- "Ewwwww!!!!! A cockroach! I'll just put it in my pocket!" —Animal Crossing
- "Oh, gross!!! Cockroach! But now he's mine! All mine!!!" —Wild World
|Blattidae - Cockroaches|
|Months available||March - November (Doubutsu no Mori)|
All year (Animal Crossing, Wild World)
|Times available||All day|
|Location||Spoiled turnips, on trees, on flowers|
|Rarity||Common (Doubutsu no Mori, Animal Crossing, Doubutsu no Mori e+)|
Rare (Wild World)
|Sell price||5 Bells|
|Name in other languages|
The Cockroach is a bug in the Animal Crossing series introduced in Doubutsu no Mori. They are small, brown insects and are generally regarded as being disgusting, most notably by Blathers, the curator of the museum. Due to their constant availability and negative connotations with filth, they are worth only 5 Bells, making them the least valuable bug in the Animal Crossing series.
While they are not catchable in games past Animal Crossing: Wild World, Cockroaches will appear inside the player's home in every Animal Crossing series game if the player does not enter it for approximately a week or longer.
In Animal Crossing
In Wild World
| ''They've existed for 300,000,000 years."|
Donating to the museum
When donated to the museum, the Cockroach will roam freely around the floor of the insect exhibit. If the player repeatedly steps on it, a voice (possibly Blathers) will ask the player to refrain from doing so. As with all insects in the Animal Crossing series, the Cockroach can be donated to the Museum by talking to Blathers, who will give a small talk on it.
In Animal Crossing
"Hoo... Uh... Huh-hoo? Is that a cockroach?! Oh, how repugnant! How foul! The vileness! The putrescence! Hoooo-ecchh! I will NEVER understand why we're required to include cockroaches in our collection. It makes no sense. Well, who am I to question management? Hoo, indeed! And in any case, what's one more filthy insect, eh wot? Hoooo, my... I hate this part. I hear it wriggling in there..."
In Wild World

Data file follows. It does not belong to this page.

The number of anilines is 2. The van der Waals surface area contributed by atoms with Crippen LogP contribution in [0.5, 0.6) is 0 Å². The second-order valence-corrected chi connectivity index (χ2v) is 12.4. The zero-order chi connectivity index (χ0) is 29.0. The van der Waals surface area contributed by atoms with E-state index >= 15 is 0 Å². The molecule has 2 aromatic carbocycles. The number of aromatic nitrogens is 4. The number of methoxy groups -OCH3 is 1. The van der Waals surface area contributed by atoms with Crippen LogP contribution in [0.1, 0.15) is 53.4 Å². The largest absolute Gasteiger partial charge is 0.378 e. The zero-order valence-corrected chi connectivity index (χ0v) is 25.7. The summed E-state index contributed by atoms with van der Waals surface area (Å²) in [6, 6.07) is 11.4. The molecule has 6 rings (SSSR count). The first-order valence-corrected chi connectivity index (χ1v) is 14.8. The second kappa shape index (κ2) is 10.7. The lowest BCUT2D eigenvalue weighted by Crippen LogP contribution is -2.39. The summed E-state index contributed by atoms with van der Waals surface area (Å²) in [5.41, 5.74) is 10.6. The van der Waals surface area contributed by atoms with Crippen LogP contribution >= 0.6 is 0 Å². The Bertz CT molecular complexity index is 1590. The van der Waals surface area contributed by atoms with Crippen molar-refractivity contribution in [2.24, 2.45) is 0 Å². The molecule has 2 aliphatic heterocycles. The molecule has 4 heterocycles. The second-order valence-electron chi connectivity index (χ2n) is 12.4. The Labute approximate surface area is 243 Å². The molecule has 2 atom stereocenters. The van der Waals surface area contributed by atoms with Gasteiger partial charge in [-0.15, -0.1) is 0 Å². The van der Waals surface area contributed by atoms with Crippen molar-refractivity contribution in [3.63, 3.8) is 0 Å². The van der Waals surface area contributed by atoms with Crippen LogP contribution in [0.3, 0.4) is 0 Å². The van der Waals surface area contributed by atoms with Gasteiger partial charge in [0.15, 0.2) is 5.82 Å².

Blathers, the curator of the museum, will not contain his utter contempt for his least favorite of insects:
"NOOOOOOO! Hoo-rrific! Please. I must protest! This is a cockroach, and a fearsome one at that! I'm terribly sorry for my outburst, but I simply abhor the wretched things. I often wonder aloud why cockroaches are even part of the collection, actually. The decision-makers atop the corporate ladder often seem quite daft, eh wot? Blech... well, I suppose I must take this."
The Cockroach can be found running around the first room of the insect exhibit. They will run away from the player, sometimes jumping over it. If a player tries to step on it, a sarcastic reminder will appear, probably written by Blathers:
"Dear patrons: This is a thoughtful donation from <Player>. Please do not step on it."
Cockroaches in the player's house
Cockroaches appear in the player's homes if neglected for a week or more, scuttling on the floor and taking shelter underneath furniture. They cannot be caught and must be killed by stepping over them. Upon crushing a cockroach, a small ghost floats into the air and disappears. In Animal Crossing: City Folk, once all the cockroaches have been squished, the player does a tiny victory cheer similar to the one displayed when a home loan is paid off.
The cockroach ghost seems very similar to the Pikmin ghost when a Pikmin dies. In Animal Crossing: Wild World, once they are killed and the player comes in the house again, another swarm of cockroaches may reappear.
The American cockroach, also known as the Palmetto bug or waterbug, particularly in the southern United States, is the largest species of common cockroach, and is often considered a pest. It is native to the Southern United States and common in tropical climates. Human activity has extended the insect's range of habitation. Specimens have been observed in eastern North American cities as far north as New York City, Toronto, and Montreal, though its intolerance to cold restricts it to human habitations. Global shipping has transplanted the insects to world ports including Tenerife (Spain), Southern Spain, Greece, Taiwan, and Cape Town and Durban, South Africa.
The insect is believed to have originated in Africa, but had become established in the southern United States by the time that it was given its name.